A fixed-rate mortgage means your interest rate stays constant for the term of your loan. It’s a higher rate at first than a variable rate, but there’s security in knowing your mortgage payments won’t increase over time.

With an adjustable-rate mortgage, your interest rate varies according to changes in market interest rates. They usually start lower and then escalate with market trends.

Required Insurance Policies and Property Taxes

To qualify for a home mortgage loan, you have to agree to maintain certain insurance policies, such as private mortgage insurance, homeowners’ insurance, title insurance, and potentially flood or fire insurance. 

Private mortgage insurance: If you want to buy a home with less than a 20 percent down payment, you will have to pay private mortgage insurance (PMI) on your loan. PMI helps ensure that the lender’s interest is protected if the borrower defaults.

Title insurance: Title insurance protects you against the loss of your ownership or non-ownership interest in a property as a result of defects in the title, such as those that may be caused by previous owners’ unpaid debts.

Homeowners’ insurance: Homeowners’ insurance, also called hazard insurance, covers damage to your home’s structure and personal belongings. It includes coverage for natural disasters and theft. Because lenders require it, homeowners often opt to buy this policy even if they live in an apartment building with a doorman and robust security system.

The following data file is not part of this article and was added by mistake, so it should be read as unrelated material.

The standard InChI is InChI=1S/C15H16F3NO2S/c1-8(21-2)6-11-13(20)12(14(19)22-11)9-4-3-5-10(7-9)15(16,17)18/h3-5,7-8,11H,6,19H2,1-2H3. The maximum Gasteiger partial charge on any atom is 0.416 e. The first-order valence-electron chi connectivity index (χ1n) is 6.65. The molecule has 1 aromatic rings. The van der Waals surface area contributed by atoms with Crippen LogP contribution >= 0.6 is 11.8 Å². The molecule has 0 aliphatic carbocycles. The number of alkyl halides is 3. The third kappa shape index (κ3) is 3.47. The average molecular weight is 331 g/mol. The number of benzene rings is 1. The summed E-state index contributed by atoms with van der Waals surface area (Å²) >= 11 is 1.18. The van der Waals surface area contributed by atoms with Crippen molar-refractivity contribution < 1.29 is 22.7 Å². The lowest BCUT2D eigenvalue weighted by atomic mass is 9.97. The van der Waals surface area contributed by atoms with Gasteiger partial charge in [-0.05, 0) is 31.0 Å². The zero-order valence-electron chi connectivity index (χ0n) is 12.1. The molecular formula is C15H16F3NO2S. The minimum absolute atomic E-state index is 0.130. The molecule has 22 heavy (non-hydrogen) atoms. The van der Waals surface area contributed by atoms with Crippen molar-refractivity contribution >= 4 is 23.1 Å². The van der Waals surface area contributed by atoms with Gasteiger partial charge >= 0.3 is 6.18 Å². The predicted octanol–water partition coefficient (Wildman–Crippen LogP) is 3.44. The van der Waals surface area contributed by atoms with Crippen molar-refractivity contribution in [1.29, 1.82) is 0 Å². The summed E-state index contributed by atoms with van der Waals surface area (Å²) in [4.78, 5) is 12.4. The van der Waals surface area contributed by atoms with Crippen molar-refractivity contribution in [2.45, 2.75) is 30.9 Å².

Flood, fire, and earthquake zone: Lenders also require flood, fire, and earthquake zone designation for borrowers who purchase homes located in these regions.

These insurance policies are figured into your mortgage payments, which are broken down into principal and interest.

Property taxes are also figured into your payments.

Points: Pre-Paid Interest

Points are pre-paid interest on your loan so that your monthly payments are lower. A point is equal to one percent of the loan amount. Lenders usually charge one point on adjustable-rate mortgages and two points on fixed-rate mortgages.


Mortgages are one of the most important financial decisions you’ll make as a first-time homebuyer. It’s important that you prepare your credit score and debt-to-income ratio before applying for your loan. Determine which type of loan is right for you, and then research lenders to find one that has the best rates and terms. 

Be prepared to pay thousands of dollars in closing costs. Be aware of additional monthly mortgage costs, such as required insurance policies and property taxes. Determine if you want a fixed or variable rate and if you plan to pre-pay interest by buying points.

Ask your real estate agent for more information about home mortgage loans and what you might need to qualify. Many real estate agents have lenders they’re happy to recommend.

Have More Questions?

Give Tabitha Shelhart a call at (574) 527-5502